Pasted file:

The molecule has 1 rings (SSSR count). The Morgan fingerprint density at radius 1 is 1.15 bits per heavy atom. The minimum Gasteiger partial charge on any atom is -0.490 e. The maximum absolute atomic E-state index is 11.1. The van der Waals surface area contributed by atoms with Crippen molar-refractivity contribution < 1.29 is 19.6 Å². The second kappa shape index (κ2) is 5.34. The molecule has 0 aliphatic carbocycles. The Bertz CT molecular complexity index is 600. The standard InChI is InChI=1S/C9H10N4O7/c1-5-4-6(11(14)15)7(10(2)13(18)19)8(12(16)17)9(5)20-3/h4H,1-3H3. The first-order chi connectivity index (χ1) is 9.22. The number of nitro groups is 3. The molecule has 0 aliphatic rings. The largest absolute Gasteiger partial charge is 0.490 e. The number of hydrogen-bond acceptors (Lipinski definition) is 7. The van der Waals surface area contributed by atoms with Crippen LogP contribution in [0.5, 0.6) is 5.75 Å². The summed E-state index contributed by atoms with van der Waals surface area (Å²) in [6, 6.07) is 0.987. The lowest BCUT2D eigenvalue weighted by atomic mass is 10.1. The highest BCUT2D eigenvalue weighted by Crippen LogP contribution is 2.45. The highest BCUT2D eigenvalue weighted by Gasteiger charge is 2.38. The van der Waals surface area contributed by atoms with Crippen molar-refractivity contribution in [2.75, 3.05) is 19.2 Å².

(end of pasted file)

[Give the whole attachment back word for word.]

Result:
The molecule has 1 rings (SSSR count). The Morgan fingerprint density at radius 1 is 1.15 bits per heavy atom. The minimum Gasteiger partial charge on any atom is -0.490 e. The maximum absolute atomic E-state index is 11.1. The van der Waals surface area contributed by atoms with Crippen molar-refractivity contribution < 1.29 is 19.6 Å². The second kappa shape index (κ2) is 5.34. The molecule has 0 aliphatic carbocycles. The Bertz CT molecular complexity index is 600. The standard InChI is InChI=1S/C9H10N4O7/c1-5-4-6(11(14)15)7(10(2)13(18)19)8(12(16)17)9(5)20-3/h4H,1-3H3. The first-order chi connectivity index (χ1) is 9.22. The number of nitro groups is 3. The molecule has 0 aliphatic rings. The largest absolute Gasteiger partial charge is 0.490 e. The number of hydrogen-bond acceptors (Lipinski definition) is 7. The van der Waals surface area contributed by atoms with Crippen LogP contribution in [0.5, 0.6) is 5.75 Å². The summed E-state index contributed by atoms with van der Waals surface area (Å²) in [6, 6.07) is 0.987. The lowest BCUT2D eigenvalue weighted by atomic mass is 10.1. The highest BCUT2D eigenvalue weighted by Crippen LogP contribution is 2.45. The highest BCUT2D eigenvalue weighted by Gasteiger charge is 2.38. The van der Waals surface area contributed by atoms with Crippen molar-refractivity contribution in [2.75, 3.05) is 19.2 Å².